Its introducing dynamic process into the mix (just to make the question harder). I'm unsure that it is really the case as the heat is going to quite rapidly diffuse. A little thought experiment proves that it is quite a weird problem that isn't really going to come up alot.
bobo5195 is offline   Reply With Quote
Unread 06-19-2007, 12:23 PM   #11
billbartuska
Cooling Savant
 
Join Date: Jun 2005
Location: Skokie, Illinois
Posts: 322
Default Re: Discussion of heatsink designs

Quote:
Originally Posted by bobo5195
Ithe amount of time it takes heat to reach one location from another.
The Dice/LN2 guys that design the pots that hold the Dry Ice/LN2 spend alot of time getting mass/surface areas matched to the metal (Cu/Al) and the temps they are shooting for.
Mass to act as a cold sink and surface area to dissipate the heat into the cooling medium.
Attached Images
File Type: jpg Pot-2 dinensiond.jpg (59.6 KB, 21 views)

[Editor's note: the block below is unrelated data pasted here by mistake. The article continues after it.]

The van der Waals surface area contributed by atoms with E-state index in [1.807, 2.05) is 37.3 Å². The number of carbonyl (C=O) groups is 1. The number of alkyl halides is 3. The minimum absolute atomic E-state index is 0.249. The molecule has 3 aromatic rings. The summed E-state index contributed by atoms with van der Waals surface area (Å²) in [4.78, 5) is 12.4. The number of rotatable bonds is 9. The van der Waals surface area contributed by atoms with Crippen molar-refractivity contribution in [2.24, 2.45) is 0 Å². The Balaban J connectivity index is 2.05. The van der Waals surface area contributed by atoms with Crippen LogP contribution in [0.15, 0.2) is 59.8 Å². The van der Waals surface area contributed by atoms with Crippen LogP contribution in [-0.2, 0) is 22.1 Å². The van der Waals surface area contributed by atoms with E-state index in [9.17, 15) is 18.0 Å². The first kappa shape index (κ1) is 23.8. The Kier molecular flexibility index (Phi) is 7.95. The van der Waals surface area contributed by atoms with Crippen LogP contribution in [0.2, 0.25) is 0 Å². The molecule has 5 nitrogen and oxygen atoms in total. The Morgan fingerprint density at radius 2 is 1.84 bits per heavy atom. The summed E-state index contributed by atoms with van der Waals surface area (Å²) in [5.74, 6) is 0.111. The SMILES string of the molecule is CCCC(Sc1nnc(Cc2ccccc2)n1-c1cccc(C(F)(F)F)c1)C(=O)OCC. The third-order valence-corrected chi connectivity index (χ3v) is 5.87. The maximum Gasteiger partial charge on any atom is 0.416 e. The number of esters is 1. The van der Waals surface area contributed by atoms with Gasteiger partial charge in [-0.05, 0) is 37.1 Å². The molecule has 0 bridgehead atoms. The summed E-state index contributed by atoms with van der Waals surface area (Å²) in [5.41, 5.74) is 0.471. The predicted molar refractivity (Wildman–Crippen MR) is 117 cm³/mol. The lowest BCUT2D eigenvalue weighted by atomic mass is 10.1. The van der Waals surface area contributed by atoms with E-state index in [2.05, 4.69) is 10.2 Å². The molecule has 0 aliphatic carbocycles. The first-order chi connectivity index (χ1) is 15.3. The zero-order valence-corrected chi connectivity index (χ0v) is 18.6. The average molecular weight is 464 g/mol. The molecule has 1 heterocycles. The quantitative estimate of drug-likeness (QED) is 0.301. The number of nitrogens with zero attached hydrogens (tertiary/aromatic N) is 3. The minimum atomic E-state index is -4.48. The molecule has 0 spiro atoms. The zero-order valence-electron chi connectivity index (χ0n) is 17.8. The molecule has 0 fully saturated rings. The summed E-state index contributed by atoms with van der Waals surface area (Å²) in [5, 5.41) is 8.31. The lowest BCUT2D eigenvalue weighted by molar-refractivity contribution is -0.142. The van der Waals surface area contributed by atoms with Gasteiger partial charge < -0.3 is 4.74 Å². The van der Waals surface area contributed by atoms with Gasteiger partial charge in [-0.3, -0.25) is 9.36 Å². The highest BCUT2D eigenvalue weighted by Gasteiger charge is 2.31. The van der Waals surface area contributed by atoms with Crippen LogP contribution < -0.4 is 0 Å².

__________________
My new rig....
Intel SE440BX-3, PIII 550 (@ 680)
MX440 275/332 (@ 350/400) and 3DFX Voodo 5 5500 160/160 (@180/180)
Two Opticals and 120 gigs (w/28gigs in RAID0) on 4 Maxstors
billbartuska is offline   Reply With Quote
Unread 12-22-2007, 01:50 AM   #12
wildfrogman1
Cooling Neophyte
 
Join Date: Mar 2006
Location: Usa
Posts: 6
Default Re: Discussion of heatsink designs

http://www.blairwing.com/images/ULTCo2/9.jpg
I found this while looking around online. This seems relevant to the discussion. From what I've seen, and read certain heatpipe heatsink bases are overly thin. Sometimes to the point of base warping under high mounting pressure. So you need a thick enough base to keep from warping, yet focused cooling all across the die. The hottest die spots are not in the center of most cpu dies, but off on the side halfway between center and the corners.